Wednesday, January 18, 2012

in which I wake up and there are no degrees

The idea of it being 0 degrees outside has always fascinated me.0 means none. 0 degrees means that there are no degrees. What does that even mean? How can there be none? There is no temperature? No warmth? But what about the negatives? How can there be less than none of something? It boggles my mind.

However, this morning, I woke up, and my phone told me that the temperature was indeed 0.

Cue cranking up of the heater and walking around with a fleece penguin blanket wrapped around myself.

In other news, I've returned to Iowa. Clearly. Classes have begun! I'm teaching one section this semester, and thus taking three classes. It should be less of a balancing act than it was in the fall... but, we'll see. Now I am merely trying to get back into the swing of things; I should really stop looking on Weather.Com to see what the temperature is in Austin that I am missing.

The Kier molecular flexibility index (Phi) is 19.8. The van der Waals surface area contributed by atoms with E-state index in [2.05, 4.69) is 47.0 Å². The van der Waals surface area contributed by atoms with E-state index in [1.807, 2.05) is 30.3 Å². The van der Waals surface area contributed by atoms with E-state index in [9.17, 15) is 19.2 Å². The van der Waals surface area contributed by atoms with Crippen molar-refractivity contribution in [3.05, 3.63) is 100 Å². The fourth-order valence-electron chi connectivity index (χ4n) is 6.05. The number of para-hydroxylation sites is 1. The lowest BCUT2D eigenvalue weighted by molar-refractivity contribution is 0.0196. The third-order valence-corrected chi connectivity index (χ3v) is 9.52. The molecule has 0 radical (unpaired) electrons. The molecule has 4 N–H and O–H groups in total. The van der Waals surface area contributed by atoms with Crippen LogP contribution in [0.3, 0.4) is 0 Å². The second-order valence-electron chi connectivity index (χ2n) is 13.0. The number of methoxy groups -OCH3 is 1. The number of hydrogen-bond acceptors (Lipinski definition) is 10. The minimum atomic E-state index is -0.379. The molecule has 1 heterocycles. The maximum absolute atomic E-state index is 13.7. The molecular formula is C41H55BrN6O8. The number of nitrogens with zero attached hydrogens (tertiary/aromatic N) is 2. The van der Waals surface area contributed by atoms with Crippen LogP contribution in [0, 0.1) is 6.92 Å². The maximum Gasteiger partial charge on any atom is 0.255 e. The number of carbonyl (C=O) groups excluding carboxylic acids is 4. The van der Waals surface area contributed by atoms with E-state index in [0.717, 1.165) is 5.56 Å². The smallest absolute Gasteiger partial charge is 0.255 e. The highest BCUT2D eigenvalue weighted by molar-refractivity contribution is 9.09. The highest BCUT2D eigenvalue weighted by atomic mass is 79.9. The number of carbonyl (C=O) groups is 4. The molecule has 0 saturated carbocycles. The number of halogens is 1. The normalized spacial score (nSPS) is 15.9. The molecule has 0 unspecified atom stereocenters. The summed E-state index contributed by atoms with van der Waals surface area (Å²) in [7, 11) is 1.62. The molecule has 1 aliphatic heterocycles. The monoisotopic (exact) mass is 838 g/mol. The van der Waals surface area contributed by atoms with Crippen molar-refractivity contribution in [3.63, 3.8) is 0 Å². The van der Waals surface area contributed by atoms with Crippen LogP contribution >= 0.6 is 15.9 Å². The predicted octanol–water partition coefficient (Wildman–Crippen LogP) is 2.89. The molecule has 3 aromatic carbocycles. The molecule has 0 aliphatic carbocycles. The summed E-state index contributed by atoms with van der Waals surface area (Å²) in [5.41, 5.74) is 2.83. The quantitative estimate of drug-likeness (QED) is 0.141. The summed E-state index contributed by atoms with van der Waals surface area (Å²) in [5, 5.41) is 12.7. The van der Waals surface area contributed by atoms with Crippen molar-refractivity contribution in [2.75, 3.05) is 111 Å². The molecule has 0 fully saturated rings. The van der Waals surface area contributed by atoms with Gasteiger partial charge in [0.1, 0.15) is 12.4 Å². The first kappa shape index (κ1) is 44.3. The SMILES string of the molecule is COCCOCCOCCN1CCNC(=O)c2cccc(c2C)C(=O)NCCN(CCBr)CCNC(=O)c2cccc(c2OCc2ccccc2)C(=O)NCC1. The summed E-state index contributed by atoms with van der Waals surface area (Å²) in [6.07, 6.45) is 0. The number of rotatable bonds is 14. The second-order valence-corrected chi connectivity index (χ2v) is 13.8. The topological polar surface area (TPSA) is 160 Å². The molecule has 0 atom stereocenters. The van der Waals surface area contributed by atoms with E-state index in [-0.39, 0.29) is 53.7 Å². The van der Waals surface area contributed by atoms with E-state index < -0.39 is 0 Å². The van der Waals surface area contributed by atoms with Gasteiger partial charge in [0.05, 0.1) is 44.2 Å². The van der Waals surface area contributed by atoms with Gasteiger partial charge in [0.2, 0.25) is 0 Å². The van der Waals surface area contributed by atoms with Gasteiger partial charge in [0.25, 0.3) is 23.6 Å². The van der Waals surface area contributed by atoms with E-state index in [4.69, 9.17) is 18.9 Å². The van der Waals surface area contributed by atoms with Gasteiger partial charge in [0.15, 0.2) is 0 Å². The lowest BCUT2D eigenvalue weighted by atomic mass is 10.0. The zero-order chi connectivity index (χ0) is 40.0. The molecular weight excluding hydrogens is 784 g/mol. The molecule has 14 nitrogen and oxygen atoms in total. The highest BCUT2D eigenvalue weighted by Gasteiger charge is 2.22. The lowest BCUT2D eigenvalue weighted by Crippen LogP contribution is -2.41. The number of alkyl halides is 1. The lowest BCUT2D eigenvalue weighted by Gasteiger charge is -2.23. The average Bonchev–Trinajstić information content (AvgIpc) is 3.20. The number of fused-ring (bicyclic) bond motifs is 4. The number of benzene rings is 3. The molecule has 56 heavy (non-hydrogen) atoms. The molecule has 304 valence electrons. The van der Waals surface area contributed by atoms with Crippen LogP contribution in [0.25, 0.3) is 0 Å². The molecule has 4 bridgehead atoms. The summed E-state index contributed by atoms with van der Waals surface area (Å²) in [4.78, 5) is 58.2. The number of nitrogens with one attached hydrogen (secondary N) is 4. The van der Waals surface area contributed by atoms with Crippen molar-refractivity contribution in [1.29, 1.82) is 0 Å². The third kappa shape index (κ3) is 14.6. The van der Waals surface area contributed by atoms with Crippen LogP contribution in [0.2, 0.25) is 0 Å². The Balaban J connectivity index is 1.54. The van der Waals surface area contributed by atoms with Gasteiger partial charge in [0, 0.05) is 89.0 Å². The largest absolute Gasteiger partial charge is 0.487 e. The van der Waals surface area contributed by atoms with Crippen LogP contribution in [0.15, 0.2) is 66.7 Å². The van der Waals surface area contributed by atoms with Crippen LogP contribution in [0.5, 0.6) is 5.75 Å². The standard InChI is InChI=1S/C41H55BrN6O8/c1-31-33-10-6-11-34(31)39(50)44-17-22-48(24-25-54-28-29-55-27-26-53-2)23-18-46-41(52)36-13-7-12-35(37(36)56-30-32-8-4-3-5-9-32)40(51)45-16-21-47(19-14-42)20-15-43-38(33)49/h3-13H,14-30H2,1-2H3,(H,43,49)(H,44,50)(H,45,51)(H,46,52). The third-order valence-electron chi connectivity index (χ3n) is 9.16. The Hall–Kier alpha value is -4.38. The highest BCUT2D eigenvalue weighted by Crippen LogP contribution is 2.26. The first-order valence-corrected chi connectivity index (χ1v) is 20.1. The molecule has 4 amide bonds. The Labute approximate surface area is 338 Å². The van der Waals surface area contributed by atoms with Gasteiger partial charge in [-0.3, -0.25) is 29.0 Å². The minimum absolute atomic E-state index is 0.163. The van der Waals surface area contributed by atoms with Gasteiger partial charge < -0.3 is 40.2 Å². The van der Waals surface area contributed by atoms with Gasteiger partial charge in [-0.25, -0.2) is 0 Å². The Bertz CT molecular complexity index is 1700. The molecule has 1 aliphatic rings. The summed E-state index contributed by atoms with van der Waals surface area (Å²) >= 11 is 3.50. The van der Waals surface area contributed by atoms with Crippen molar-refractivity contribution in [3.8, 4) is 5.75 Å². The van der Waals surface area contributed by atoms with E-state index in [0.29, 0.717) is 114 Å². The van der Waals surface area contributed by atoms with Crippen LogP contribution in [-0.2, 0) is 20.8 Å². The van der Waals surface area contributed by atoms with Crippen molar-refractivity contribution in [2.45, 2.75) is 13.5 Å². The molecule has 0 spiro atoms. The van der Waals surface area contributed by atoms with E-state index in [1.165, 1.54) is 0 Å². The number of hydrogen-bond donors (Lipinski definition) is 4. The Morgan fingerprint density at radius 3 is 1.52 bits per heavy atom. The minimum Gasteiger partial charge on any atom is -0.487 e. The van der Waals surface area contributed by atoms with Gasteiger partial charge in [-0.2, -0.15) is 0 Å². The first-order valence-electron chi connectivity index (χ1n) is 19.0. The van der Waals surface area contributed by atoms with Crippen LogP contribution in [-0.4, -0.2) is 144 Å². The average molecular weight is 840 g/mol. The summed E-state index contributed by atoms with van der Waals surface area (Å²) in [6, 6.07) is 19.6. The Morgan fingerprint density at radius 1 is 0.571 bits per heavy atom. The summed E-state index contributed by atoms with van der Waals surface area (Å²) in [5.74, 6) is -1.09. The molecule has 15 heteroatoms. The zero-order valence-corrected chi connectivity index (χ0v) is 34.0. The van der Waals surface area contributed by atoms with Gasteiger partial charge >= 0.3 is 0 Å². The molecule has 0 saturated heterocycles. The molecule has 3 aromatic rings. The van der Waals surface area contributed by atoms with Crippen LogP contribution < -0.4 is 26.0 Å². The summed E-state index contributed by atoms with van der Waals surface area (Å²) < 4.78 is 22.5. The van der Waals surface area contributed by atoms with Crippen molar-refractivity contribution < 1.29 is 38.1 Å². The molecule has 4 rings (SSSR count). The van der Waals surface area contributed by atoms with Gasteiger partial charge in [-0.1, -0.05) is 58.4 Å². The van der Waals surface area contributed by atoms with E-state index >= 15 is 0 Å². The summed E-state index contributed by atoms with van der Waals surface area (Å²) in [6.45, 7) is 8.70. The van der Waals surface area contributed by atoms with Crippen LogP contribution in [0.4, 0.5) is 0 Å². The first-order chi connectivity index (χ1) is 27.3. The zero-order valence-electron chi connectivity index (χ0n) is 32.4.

blazer and dress: vintage
beret: Urban Outfitters, old
tights: Sock Dreams
boots: gifted

This outfit was from my second-to-last full day in Austin, in which I went out to lunch with R to one of my favorite Tex-Mex restaurants and then read Kathleen Stewart's Ordinary Affects at one of my favorite coffeeshops before meeting two of my favorite former high school teachers for BBQ. And now, having just typed that sentence, I find myself missing not only warmer weather but Tex-Mex and BBQ.


WAW said...

(This is what I taught my students last week.) Zero degrees Fahrenheit is on an interval scale so the zero is arbitrary, much like the zero on the Celsius scale. It isn't the absence of anything, just a meaningful place to choose to have a zero. However, zero degrees Kelvin is meaningful (and therefore on a ratio scale), as there is no molecule movement (which creates heat) at that temperature.

So, uh, yeah, there's your unprompted lecture ruining your philosophical thoughts for the day.

Anonymous said...

Except the zero in Celsius isn't totally arbitrary, as it is the point at which water freezes. But, yes, lecture ends here.